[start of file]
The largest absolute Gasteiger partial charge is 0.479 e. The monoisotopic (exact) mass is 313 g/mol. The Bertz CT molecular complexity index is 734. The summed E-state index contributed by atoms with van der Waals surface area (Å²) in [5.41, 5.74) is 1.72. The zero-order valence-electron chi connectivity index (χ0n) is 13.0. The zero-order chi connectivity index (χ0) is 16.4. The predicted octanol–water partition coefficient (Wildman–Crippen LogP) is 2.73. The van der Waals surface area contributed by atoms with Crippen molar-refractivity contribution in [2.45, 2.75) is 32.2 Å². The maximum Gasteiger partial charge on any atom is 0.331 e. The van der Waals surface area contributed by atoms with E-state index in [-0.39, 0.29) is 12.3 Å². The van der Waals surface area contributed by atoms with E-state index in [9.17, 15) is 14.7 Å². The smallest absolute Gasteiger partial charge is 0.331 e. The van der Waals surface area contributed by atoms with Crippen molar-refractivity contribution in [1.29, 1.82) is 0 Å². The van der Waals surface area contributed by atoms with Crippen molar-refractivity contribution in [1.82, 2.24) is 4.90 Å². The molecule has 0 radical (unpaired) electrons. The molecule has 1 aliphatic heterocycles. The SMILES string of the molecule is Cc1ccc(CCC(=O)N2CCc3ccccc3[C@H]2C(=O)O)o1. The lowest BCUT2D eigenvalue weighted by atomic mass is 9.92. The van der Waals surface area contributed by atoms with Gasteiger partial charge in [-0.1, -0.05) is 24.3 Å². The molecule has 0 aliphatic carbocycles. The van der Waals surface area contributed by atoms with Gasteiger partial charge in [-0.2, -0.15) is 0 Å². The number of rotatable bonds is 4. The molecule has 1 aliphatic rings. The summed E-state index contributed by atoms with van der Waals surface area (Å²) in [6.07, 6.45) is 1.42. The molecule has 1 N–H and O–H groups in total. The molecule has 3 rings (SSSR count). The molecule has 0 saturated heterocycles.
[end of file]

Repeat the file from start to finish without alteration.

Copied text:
The largest absolute Gasteiger partial charge is 0.479 e. The monoisotopic (exact) mass is 313 g/mol. The Bertz CT molecular complexity index is 734. The summed E-state index contributed by atoms with van der Waals surface area (Å²) in [5.41, 5.74) is 1.72. The zero-order valence-electron chi connectivity index (χ0n) is 13.0. The zero-order chi connectivity index (χ0) is 16.4. The predicted octanol–water partition coefficient (Wildman–Crippen LogP) is 2.73. The van der Waals surface area contributed by atoms with Crippen molar-refractivity contribution in [2.45, 2.75) is 32.2 Å². The maximum Gasteiger partial charge on any atom is 0.331 e. The van der Waals surface area contributed by atoms with E-state index in [-0.39, 0.29) is 12.3 Å². The van der Waals surface area contributed by atoms with E-state index in [9.17, 15) is 14.7 Å². The smallest absolute Gasteiger partial charge is 0.331 e. The van der Waals surface area contributed by atoms with Crippen molar-refractivity contribution in [1.29, 1.82) is 0 Å². The van der Waals surface area contributed by atoms with Crippen molar-refractivity contribution in [1.82, 2.24) is 4.90 Å². The molecule has 0 radical (unpaired) electrons. The molecule has 1 aliphatic heterocycles. The SMILES string of the molecule is Cc1ccc(CCC(=O)N2CCc3ccccc3[C@H]2C(=O)O)o1. The lowest BCUT2D eigenvalue weighted by atomic mass is 9.92. The van der Waals surface area contributed by atoms with Gasteiger partial charge in [-0.1, -0.05) is 24.3 Å². The molecule has 0 aliphatic carbocycles. The van der Waals surface area contributed by atoms with Gasteiger partial charge in [-0.2, -0.15) is 0 Å². The number of rotatable bonds is 4. The molecule has 1 aliphatic rings. The summed E-state index contributed by atoms with van der Waals surface area (Å²) in [6.07, 6.45) is 1.42. The molecule has 1 N–H and O–H groups in total. The molecule has 3 rings (SSSR count). The molecule has 0 saturated heterocycles.